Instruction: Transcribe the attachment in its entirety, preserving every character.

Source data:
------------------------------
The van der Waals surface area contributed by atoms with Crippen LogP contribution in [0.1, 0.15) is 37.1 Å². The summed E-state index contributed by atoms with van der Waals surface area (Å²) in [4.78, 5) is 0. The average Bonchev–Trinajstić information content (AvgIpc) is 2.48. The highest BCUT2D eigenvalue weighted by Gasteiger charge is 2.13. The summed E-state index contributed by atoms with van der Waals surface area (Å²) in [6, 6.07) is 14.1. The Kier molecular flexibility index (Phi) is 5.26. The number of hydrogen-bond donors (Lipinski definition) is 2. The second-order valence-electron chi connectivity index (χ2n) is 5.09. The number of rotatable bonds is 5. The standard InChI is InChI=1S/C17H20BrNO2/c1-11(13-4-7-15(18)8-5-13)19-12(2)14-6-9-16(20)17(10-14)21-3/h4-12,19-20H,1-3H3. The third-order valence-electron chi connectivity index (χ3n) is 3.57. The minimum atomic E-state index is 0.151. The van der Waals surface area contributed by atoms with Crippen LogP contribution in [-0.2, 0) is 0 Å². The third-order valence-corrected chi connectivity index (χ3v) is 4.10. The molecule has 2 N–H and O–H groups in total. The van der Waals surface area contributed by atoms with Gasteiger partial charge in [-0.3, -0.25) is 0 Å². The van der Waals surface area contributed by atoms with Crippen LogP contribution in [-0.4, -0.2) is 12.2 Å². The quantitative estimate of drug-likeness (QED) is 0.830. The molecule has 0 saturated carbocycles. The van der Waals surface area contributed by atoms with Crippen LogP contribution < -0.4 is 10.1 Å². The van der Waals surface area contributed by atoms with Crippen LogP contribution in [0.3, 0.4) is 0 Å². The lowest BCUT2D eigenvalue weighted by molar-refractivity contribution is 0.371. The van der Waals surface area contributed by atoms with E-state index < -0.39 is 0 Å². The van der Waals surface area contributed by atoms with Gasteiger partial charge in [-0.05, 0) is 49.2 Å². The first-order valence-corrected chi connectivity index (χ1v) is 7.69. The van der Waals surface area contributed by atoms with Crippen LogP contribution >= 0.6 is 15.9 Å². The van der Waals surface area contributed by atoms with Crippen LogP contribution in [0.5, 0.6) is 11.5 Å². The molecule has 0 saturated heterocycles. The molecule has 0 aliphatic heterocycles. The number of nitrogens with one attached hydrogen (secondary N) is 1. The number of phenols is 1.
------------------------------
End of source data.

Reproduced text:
The van der Waals surface area contributed by atoms with Crippen LogP contribution in [0.1, 0.15) is 37.1 Å². The summed E-state index contributed by atoms with van der Waals surface area (Å²) in [4.78, 5) is 0. The average Bonchev–Trinajstić information content (AvgIpc) is 2.48. The highest BCUT2D eigenvalue weighted by Gasteiger charge is 2.13. The summed E-state index contributed by atoms with van der Waals surface area (Å²) in [6, 6.07) is 14.1. The Kier molecular flexibility index (Phi) is 5.26. The number of hydrogen-bond donors (Lipinski definition) is 2. The second-order valence-electron chi connectivity index (χ2n) is 5.09. The number of rotatable bonds is 5. The standard InChI is InChI=1S/C17H20BrNO2/c1-11(13-4-7-15(18)8-5-13)19-12(2)14-6-9-16(20)17(10-14)21-3/h4-12,19-20H,1-3H3. The third-order valence-electron chi connectivity index (χ3n) is 3.57. The minimum atomic E-state index is 0.151. The van der Waals surface area contributed by atoms with Crippen LogP contribution in [-0.2, 0) is 0 Å². The third-order valence-corrected chi connectivity index (χ3v) is 4.10. The molecule has 2 N–H and O–H groups in total. The van der Waals surface area contributed by atoms with Gasteiger partial charge in [-0.3, -0.25) is 0 Å². The van der Waals surface area contributed by atoms with Crippen LogP contribution in [-0.4, -0.2) is 12.2 Å². The quantitative estimate of drug-likeness (QED) is 0.830. The molecule has 0 saturated carbocycles. The van der Waals surface area contributed by atoms with Crippen LogP contribution < -0.4 is 10.1 Å². The van der Waals surface area contributed by atoms with Crippen LogP contribution in [0.3, 0.4) is 0 Å². The lowest BCUT2D eigenvalue weighted by molar-refractivity contribution is 0.371. The van der Waals surface area contributed by atoms with E-state index < -0.39 is 0 Å². The van der Waals surface area contributed by atoms with Gasteiger partial charge in [-0.05, 0) is 49.2 Å². The first-order valence-corrected chi connectivity index (χ1v) is 7.69. The van der Waals surface area contributed by atoms with Crippen LogP contribution >= 0.6 is 15.9 Å². The van der Waals surface area contributed by atoms with Crippen LogP contribution in [0.5, 0.6) is 11.5 Å². The molecule has 0 saturated heterocycles. The molecule has 0 aliphatic heterocycles. The number of nitrogens with one attached hydrogen (secondary N) is 1. The number of phenols is 1.